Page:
Abu Dhabi, UAEMonday 21 October 2019

International Hotel operators sound cautious note on emerging Iran tourism market

In the 12 months through March, Iran received about 4.8 million tourists who stayed at 640 hotels in the country, according to TRI. Of these, 2.5 million were pilgrims.
Tourists drink tea in a tea house in the city of Shiraz, south of Tehran. Behrouz Mehri / AFP
Tourists drink tea in a tea house in the city of Shiraz, south of Tehran. Behrouz Mehri / AFP

Iran’s tourism operators are optimistic about the revival of the sector even as international hoteliers sound a more cautious note.

A framework agreement between Iran and a group of six countries, including the United States, Russia and China, over its contentious nuclear ambitions was signed last month, paving the way for a final deal and the lifting of international sanctions. A deal could be completed next month.

Of Tehran’s market of 96 hotels, only 13 are classified as four and five-star, accounting for about 3,000 rooms, according to a report from TRI Consulting.

“Tourist numbers already look to be double the size for this year [compared with last] because of the sniff of the lifting of the sanctions,” said Akbar Ghamkhar, the chairman of Tehran’s Rastin Tours. He handles about 15,000 foreign visitors a year and said he could welcome as many as 30,000 this year.

In the 12 months through March, Iran received about 4.8 million tourists who stayed at 640 hotels in the country, according to TRI. Of these, 2.5 million were pilgrims.

“Since there are not enough hotels, we lose tourists, especially during the peak seasons of April and May and September and October, for the five-star properties,” said Mina Amrovani, a representative of the Tehran-based HRC tour operator.

“Moreover, now we have problems with payments from tourists and support agencies in other countries; we usually take cash in US dollars from tourists.”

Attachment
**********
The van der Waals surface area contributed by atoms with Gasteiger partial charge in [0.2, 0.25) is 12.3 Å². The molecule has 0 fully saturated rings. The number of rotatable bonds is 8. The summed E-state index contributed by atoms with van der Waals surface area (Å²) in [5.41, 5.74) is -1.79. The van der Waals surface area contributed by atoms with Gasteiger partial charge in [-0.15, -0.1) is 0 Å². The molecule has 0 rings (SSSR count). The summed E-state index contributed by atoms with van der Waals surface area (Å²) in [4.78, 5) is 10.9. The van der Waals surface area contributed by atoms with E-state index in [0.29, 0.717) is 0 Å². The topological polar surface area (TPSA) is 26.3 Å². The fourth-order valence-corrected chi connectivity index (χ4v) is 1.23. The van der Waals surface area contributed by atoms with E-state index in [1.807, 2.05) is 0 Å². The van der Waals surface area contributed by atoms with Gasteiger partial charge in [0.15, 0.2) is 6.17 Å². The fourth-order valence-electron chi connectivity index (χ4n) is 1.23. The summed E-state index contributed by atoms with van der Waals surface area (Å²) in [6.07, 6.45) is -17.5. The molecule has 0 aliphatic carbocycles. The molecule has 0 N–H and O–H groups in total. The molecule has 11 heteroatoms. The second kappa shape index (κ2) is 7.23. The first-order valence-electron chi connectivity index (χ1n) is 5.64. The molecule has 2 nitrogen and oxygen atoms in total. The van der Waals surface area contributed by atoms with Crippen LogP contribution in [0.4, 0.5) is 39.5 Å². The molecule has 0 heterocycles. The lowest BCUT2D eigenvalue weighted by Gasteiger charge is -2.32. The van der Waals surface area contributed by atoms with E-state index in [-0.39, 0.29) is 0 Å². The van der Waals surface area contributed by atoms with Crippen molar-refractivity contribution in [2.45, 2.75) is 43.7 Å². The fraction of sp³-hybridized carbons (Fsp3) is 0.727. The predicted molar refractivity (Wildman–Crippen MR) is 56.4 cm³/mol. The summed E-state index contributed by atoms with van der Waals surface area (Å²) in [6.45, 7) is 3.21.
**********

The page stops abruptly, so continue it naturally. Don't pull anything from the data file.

The existing luxury hotels in Iran are owned and managed by local companies such as Persian Esteghlal International Hotel in Tehran and Homa Hotel Group, which owns properties in Tehran, Shiraz, Bandar Abbas and Mashhad.

Several luxury properties in Iran were operated by foreign firms such as InterContinental, Hilton, Sheraton and Hyatt before the 1979 Islamic Revolution.

All international hotel operators exited the country after the revolution and none have set up shop there since.

Abu Dhabi’s Rotana plans to be the first to do so. It has four hotels being built in the country under its Rayhaan Hotels and Resorts brand, which is aimed at Muslim travellers.

Rotana aims to open the properties in the pilgrimage city of Mashhad and in Tehran by 2018.

Other international hotel operators are still cautious, however. IHG, which owns the InterContinental brand, will wait and watch. “It is definitely an attractive market, but before we can explore it, everything has to be absolutely clear,” said Pascal Gauvin, the chief operating officer for India, Middle East and Africa at IHG.

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Updated: May 5, 2015 04:00 AM

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